:scan_tables :: [string], default: []

A list of table names for tables pre-approved for a DynamoDB scan command in case an indexed field is not provided in the query wheres. By default, scans are completely disabled on all tables. Use this option carefully; you may be better off using the inline query options to make sure you only perform table scans when you explicitly expect to do so.

:scan_limit :: integer, default: 100

Sets the default limit on the number of records scanned when calling DynamoDB's scan command. This can be overridden by the inline :scan_limit option. Included as limit in the DynamoDB query. (This option does not apply to queries performing recursive fetches.)

:scan_all :: boolean, default: false

Pre-approves all tables for a DynamoDB scan command in case an indexed field is not provided in the query wheres.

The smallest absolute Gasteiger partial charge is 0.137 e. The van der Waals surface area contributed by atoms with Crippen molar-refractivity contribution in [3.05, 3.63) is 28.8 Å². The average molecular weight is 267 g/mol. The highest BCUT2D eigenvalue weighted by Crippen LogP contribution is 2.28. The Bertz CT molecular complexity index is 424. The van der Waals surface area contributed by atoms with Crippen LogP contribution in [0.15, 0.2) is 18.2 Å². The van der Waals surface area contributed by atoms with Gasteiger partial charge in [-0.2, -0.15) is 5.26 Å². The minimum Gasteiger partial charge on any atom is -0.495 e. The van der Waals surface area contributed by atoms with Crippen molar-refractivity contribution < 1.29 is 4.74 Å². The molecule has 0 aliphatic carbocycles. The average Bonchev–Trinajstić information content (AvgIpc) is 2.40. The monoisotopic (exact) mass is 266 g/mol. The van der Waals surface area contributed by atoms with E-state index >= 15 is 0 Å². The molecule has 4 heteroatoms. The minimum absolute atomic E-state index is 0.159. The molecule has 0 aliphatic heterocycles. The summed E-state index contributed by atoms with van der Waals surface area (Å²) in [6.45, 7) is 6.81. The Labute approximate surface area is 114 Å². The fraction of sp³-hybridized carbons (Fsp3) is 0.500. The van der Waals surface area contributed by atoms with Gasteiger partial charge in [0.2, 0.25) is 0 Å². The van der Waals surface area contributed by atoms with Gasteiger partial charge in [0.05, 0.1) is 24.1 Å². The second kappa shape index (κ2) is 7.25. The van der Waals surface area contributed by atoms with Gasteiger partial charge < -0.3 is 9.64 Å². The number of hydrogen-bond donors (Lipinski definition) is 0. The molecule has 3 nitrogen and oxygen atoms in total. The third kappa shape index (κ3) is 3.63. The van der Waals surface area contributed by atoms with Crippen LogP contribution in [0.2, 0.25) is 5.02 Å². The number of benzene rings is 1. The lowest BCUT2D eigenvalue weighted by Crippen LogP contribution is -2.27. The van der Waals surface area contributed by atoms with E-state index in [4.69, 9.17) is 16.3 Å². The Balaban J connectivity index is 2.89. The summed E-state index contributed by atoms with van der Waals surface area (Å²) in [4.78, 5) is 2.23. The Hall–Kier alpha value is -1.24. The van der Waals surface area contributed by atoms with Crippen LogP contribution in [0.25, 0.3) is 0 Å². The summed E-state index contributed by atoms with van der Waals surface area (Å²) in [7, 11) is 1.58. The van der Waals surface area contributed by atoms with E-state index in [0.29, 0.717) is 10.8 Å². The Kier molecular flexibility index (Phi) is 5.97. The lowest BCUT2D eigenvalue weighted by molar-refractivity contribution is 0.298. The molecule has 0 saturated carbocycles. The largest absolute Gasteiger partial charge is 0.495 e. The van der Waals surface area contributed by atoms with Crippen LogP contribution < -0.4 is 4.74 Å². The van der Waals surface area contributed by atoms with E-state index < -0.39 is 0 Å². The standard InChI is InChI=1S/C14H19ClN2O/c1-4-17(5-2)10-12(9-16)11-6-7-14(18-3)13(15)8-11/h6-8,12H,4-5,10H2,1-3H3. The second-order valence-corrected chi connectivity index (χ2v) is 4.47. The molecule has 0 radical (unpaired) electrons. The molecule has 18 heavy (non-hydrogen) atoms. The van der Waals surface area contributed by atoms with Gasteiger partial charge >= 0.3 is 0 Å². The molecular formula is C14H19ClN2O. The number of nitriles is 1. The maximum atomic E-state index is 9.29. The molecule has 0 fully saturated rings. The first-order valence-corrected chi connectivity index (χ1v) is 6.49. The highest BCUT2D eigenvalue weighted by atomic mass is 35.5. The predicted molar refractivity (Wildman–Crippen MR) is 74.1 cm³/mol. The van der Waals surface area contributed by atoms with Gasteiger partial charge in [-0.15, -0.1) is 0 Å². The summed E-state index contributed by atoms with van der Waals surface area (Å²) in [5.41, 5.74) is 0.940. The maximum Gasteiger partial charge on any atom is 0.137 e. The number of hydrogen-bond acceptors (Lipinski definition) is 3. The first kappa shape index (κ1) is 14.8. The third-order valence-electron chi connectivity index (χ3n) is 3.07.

:cached_tables :: [string], default: []

A list of table names for tables assigned for caching of the first page of results (without setting DynamoDB's limit parameter in the scan request). For a set table, call Repo.all(Model) to cache the first page of results. To override the caching for a table in this list, and perform a regular scan with associated inline options (see below), provide an additional scan: true option with the query; for example, Repo.all(Model, scan: true, recursive: true).

Migration-related options

:migration_source :: string, default: "schema_migrations"

The name of the table that should be used for tracking schema migrations.

:migration_initial_wait :: integer, default: 1000

The time in milliseconds of the first wait period before retrying a DynamoDB create_table or update_table request.

:migration_wait_exponent :: float, default: 1.05

The exponent to which the wait time between sequential retries of create_table or update_table requests is raised.

:migration_max_wait :: integer, default: 15000